Learn the common signs of testicular cancer


In this article:

  • Testicular cancer is most likely to affect men between the ages of 20 and 35.

  • The best way to find testicular cancer is for young men to perform monthly self-examinations.

  • Researchers are developing a new blood test that will show just how serious a specific cancer is.

Unlike many of the other, more common types of cancer, a man’s risk of testicular cancer doesn’t increase as he ages. Rather, the men who are most in danger of developing testicular cancer are those who are ages 20-35.

“Older men can certainly have other problems in their testicular area,” says Ramkishen Narayanan, M.D., a urologic oncologist at the Center for Urologic Health at the Disney Family Cancer Center – Burbank in Burbank, California. “But testicular cancer in particular occurs mostly in younger men.”

Testicular cancer awareness

April is Testicular Cancer Awareness Month, and awareness is, indeed, the best weapon against the disease. Most testicular cancers are discovered by men, not by their doctors. That’s why it’s so important for men, specifically in the testicular cancer age risk group, to perform testicular self-examinations every month, says Dr. Narayanan. “Most men may not realize the importance of a testicular self-examination, but it’s an easy way to keep yourself healthy,” he says.

How to perform a testicular self-exam

When conducting a self-exam, you should feel for a lump that wasn’t present before. Most often, Dr. Narayanan says, tumors are painless lumps. You may also notice some enlargement or that your testicle has become swollen.

“The best time to do a self-exam is after a shower when the scrotum is relaxed,” says Dr. Narayanan. “The testicle should feel spongy and rubbery, like the soft part of your hand when you make a fist. If anything feels like a knuckle when you make a fist, that’s worrisome.”

Additional symptoms that may indicate testicular cancer include:

  • A dull ache in the testicles.
  • A pain in the lower back.
  • Growth in the breasts.

It is important to note that there are infections that can cause pain, which can be a dull, uncomfortable ache, or more severe, like trauma to the groin. However, he says, a painless lump or pain that doesn’t go away should get your attention.

When that is the case, men should see their health care provider.

Risk factors for testicular cancer

Men at the highest risk of developing testicular cancer are those who:

  • Have an undescended testicle.
  • Have a personal or family history of testicular cancer.
  • Have an HIV infection.

In addition, the risk of developing testicular cancer is four to five times higher for white men than it is for African American or Asian men. 

Statistics about testicular cancer

Fortunately, testicular cancer is a fairly rare disease. According to the National Cancer Institute, part of the National Institutes of Health, about 5.7 out of every 100,000 men develop testicular cancer each year. It accounts for about 0.5 percent of all new cancer cases.

Even when it becomes fairly advanced, it’s highly treatable. And more than 95 percent of the men who develop testicular cancer survive five years or longer.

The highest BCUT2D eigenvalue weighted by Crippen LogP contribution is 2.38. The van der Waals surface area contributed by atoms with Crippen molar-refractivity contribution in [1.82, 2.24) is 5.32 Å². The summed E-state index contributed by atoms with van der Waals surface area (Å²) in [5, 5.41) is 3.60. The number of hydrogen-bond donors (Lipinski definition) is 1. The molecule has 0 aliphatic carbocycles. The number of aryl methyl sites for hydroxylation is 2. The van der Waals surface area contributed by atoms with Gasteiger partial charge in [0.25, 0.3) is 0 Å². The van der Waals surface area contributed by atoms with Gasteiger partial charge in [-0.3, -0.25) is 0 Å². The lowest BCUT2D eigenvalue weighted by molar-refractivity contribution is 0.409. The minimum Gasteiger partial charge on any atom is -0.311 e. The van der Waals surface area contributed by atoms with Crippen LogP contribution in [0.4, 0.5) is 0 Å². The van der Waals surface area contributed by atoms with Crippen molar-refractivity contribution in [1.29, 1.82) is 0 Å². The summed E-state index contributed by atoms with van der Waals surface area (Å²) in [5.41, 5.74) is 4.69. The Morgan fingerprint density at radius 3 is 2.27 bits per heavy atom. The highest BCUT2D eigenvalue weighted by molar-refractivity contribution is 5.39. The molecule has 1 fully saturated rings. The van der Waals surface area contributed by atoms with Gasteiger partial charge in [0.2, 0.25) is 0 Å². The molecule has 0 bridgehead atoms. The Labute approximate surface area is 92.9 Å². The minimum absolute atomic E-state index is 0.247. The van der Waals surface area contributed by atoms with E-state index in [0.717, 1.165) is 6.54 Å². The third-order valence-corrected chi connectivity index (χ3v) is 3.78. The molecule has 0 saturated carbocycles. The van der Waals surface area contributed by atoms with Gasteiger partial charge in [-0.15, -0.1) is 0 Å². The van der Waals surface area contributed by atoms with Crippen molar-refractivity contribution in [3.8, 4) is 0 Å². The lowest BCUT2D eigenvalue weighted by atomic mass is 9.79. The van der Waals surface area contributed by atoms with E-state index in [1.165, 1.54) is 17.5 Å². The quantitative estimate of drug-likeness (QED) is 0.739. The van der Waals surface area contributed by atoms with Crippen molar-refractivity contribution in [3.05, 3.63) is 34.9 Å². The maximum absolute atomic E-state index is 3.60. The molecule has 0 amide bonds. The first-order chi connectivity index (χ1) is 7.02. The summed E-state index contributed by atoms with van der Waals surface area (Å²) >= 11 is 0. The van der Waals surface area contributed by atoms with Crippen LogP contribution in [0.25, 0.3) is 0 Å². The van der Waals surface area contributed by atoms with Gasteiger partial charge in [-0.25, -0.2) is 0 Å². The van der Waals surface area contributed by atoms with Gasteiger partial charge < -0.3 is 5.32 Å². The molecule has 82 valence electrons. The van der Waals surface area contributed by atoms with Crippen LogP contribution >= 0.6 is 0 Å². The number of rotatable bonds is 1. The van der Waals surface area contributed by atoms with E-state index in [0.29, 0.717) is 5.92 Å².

Yet, testicular disease remains mysterious. Researchers aren’t sure what causes it, nor can they explain with certainty why there has been an uptick in the number of cases over the last decade.

New ways to diagnose testicular cancer

One of the bigger challenges with testicular cancer is diagnosing it, because doctors are unable to perform a biopsy on testicular tissue. Instead, they must rely on three separate blood tests (AFP, beta-HCG and LDH) to make an accurate diagnosis.

However, researchers are actively developing newer, more precise ways of diagnosing testicular cancer. One promising modality is through microRNA, such as miRNA 371. MiRNA is defined as small molecules of RNA (ribonucleic acid) with biological activity that are released into biological fluids by testicular cancer cells. Through a simple blood test, doctors can look for miRNA to see if there’s cancer.

“The hope is that we can use microRNA to better detect testicular germ cell tumors and monitor treatment response,” says Dr. Narayanan. “This is a really exciting development for this area of medicine.”

Hope for men with testicular cancer

Dr. Narayanan stresses that while testicular cancer is serious, we are fortunate enough to have plenty treatment options, including surgery, chemotherapy and radiotherapy. “It’s really important to understand that this is a curable disease,” he says. “In fact, with early detection, it is 100% curable.”

He notes that in today’s proactive health care environment, men are more likely to get evaluated when they notice something is wrong with their testicles. That’s why self-exams are so important.

And, even when a man notices something is off, it may not be as concerning as they think. In some cases, a scrotal ultrasound reveals that a man has testicular microlithiasis — a condition in which small clusters of calcium form in the testicles. “It does not mean you have testicular cancer,” he says.

If you are a man between the ages of 20 and 35 and you are unsure how to start self-screenings for testicular cancer, talk to your doctor.

Contributing caregiver

Ramkishen Narayanan, M.D., is a urologic oncologist at the Center for Urologic Health at the Disney Family Cancer Center – Burbank in Burbank, California.

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This information is not intended as a substitute for professional medical care. Always follow your health care professional’s instructions.

About the Author

The Providence Men's Health Team is dedicated to helping men reach and maintain their optimal health by providing relevant and helpful clinically based advice.

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